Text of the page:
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Rescooped by Nell Haynes from Mobile media
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No Longer a Phone: The Cellphone as an Enabler of Augmented Reality

Today's navigation is different, with no paper map or compass. Instead we use a cellphone that has a built-in GPS. Such a cellphone is also equipped with an embedded camera that can read signs in various languages and barcodes that most humans cannot decipher. Combined, the GPS and the camera participate in the production and exercise of augmented reality, where reality is presented with layers of information which are accessible only through technological mediation. Currently such mediation is enabled by the cellphone, thereby providing novel dimensions to our experience of mobility. Consequently it produces innovative ways of navigation and a new sensation of reality.


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Linguistic and Material Intimacies of Mobile Phones – Report on a Wenner-Gren Funded Workshop

Linguistic and Material Intimacies of Mobile Phones – Report on a Wenner-Gren Funded Workshop | global social media | Scoop.it

In June 2013, our collaborative George Washington University/Smithsonian Institution team–Joshua A. Bell (NMNH Anthropology), Joel Kuipers (GWU Anthropology), Briel Kobak, Amanda Kemble, and Jacqueline Hazen–hosted a Wenner-Gren funded workshop, Linguistic and Material Intimacies of Mobile Phones, at the Smithsonian Institution’s National Museum of Natural History. The workshop grew out of our anthropological project “Fixing Connections: The Art & Science of Repair,” which is funded by support a grant from the Smithsonian’s Consortium for World Cultures and Understanding the American Experience (www.si.edu/consortia). Since May 2012 we have been conducting ethnographic research in cell phone repair shops across the Washington, DC area to investigate the cultural intimacies associated with cell phones as well as their materiality. Repair shops are dynamic sites in which the social and linguistic components of technology – anxieties about damage and loss of information, connection and availability– articulate with the material realities of cell phones– the parts, supply chains, and labor that are required for repair (See Figures 1 and 2).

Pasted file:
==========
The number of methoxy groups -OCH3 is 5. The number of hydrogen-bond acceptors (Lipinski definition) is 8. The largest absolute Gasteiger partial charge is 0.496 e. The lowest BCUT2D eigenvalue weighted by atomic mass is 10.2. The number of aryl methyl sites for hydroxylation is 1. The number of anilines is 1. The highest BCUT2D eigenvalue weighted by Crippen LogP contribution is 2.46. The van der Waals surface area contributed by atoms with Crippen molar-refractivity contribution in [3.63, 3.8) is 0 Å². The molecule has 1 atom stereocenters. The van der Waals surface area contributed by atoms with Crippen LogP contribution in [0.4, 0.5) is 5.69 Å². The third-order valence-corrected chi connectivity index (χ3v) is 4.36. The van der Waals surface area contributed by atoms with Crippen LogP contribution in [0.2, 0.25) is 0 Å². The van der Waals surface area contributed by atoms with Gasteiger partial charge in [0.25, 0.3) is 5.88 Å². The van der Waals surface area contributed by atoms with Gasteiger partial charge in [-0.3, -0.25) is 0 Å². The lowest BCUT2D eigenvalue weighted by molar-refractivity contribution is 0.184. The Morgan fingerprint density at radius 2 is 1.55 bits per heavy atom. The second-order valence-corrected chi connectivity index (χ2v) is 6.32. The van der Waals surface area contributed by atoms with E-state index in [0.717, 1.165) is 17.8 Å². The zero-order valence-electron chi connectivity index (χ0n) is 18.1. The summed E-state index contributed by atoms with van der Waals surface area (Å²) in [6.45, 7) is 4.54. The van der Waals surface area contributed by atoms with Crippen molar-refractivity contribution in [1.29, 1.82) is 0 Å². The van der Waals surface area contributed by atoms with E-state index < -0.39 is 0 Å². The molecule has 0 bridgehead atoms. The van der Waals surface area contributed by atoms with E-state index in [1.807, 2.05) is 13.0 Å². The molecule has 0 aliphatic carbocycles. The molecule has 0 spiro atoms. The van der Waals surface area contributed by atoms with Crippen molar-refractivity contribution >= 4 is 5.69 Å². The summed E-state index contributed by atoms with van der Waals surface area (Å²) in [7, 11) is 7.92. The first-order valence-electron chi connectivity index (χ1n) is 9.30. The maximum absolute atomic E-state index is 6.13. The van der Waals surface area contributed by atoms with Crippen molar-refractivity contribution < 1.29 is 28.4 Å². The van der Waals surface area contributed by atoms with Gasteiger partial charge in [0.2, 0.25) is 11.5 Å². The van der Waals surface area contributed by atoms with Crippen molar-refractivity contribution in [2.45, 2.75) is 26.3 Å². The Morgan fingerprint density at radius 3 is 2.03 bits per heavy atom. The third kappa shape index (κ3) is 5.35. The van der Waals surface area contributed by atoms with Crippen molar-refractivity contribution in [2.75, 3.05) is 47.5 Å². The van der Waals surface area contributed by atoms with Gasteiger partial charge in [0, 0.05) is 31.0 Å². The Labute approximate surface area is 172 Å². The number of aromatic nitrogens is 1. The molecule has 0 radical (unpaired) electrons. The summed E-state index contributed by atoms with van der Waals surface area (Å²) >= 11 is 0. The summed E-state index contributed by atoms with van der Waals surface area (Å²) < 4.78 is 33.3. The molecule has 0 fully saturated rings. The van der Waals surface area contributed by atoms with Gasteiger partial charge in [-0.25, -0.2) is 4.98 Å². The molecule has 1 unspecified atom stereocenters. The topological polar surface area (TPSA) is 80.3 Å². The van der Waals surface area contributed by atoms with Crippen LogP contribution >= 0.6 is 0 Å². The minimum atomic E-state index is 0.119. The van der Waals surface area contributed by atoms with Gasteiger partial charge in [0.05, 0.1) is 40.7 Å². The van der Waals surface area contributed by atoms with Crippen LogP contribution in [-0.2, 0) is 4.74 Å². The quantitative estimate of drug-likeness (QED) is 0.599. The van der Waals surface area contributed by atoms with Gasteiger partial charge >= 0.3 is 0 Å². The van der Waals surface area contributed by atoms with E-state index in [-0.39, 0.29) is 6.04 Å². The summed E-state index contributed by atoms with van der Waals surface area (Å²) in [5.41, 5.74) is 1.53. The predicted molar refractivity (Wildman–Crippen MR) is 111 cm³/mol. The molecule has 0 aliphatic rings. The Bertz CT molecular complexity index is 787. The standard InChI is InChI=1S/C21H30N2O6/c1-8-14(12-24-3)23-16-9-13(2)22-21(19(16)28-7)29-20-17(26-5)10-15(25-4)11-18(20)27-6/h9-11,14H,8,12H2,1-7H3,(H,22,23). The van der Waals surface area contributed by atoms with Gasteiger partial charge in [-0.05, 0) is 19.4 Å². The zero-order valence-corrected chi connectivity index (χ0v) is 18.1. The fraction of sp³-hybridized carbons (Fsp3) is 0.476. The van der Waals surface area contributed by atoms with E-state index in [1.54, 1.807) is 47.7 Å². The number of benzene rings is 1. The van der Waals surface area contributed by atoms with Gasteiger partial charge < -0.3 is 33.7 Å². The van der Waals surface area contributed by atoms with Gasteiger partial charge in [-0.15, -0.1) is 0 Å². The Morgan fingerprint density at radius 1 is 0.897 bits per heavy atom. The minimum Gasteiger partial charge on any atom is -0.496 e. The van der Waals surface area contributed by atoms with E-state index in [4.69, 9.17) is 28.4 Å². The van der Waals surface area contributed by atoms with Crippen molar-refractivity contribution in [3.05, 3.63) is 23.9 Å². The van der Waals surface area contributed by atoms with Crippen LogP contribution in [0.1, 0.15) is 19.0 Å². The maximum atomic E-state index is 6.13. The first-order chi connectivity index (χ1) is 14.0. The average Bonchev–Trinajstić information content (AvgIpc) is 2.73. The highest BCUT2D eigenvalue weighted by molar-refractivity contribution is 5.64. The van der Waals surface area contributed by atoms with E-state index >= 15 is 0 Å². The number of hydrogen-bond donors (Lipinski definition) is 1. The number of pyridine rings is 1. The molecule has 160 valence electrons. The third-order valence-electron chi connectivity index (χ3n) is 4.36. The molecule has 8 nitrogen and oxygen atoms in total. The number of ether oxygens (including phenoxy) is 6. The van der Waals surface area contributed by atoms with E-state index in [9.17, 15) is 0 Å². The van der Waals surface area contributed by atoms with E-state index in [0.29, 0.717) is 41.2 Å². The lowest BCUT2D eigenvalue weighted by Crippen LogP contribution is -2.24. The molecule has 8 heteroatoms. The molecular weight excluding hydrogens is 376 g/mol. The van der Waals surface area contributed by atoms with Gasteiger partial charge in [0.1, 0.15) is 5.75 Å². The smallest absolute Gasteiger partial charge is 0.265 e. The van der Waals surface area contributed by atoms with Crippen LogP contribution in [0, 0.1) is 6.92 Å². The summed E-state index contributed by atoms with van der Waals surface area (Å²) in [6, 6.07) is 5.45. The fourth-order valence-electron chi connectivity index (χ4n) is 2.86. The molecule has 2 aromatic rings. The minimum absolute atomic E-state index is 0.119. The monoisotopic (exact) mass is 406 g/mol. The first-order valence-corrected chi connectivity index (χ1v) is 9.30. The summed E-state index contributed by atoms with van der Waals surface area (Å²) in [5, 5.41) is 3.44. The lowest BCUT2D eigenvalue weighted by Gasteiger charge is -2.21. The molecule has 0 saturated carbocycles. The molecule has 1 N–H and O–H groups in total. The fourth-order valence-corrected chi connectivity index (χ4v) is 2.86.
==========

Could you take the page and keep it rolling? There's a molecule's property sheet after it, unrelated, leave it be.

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Viral sensations of the 19th century

Viral sensations of the 19th century | global social media | Scoop.it
A new research project has found that content has been going viral since well before YouTube, cat videos and social media. Newspapers, not websites, were the medium of choice in the 19th century, but the subject matter has not changed much, writes Andrew Davies.
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The age of internet empires

The age of internet empires | global social media | Scoop.it
The internet is no longer the free, innovative market people still imagine: private giants like Google, Apple, Amazon and Facebook have taken over.

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Remediation of practices: How new media change the ways we see and do things in practical domains | Lanzara | First Monday

Remediation of practices: How new media change the ways we see and do things in practical domains
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Social Media Statistics 2013 you need to know - GeekShizzle

Social Media Statistics 2013 you need to know - GeekShizzle | global social media | Scoop.it
Social Media Statistics 2013 (Social Media Statistics 2013 you need to know http://t.co/y3lRAamwbq)
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Hey fans! Do you use any other social... - The Cardinal James Show | Facebook

Hey fans! Do you use any other social media other than Facebook? Twitter? Google+? Pinterest? Snapchat? MySpace (hehe)? Let us know! Facebook is moving... (Hey fans! Do you use any other social media other than Facebook?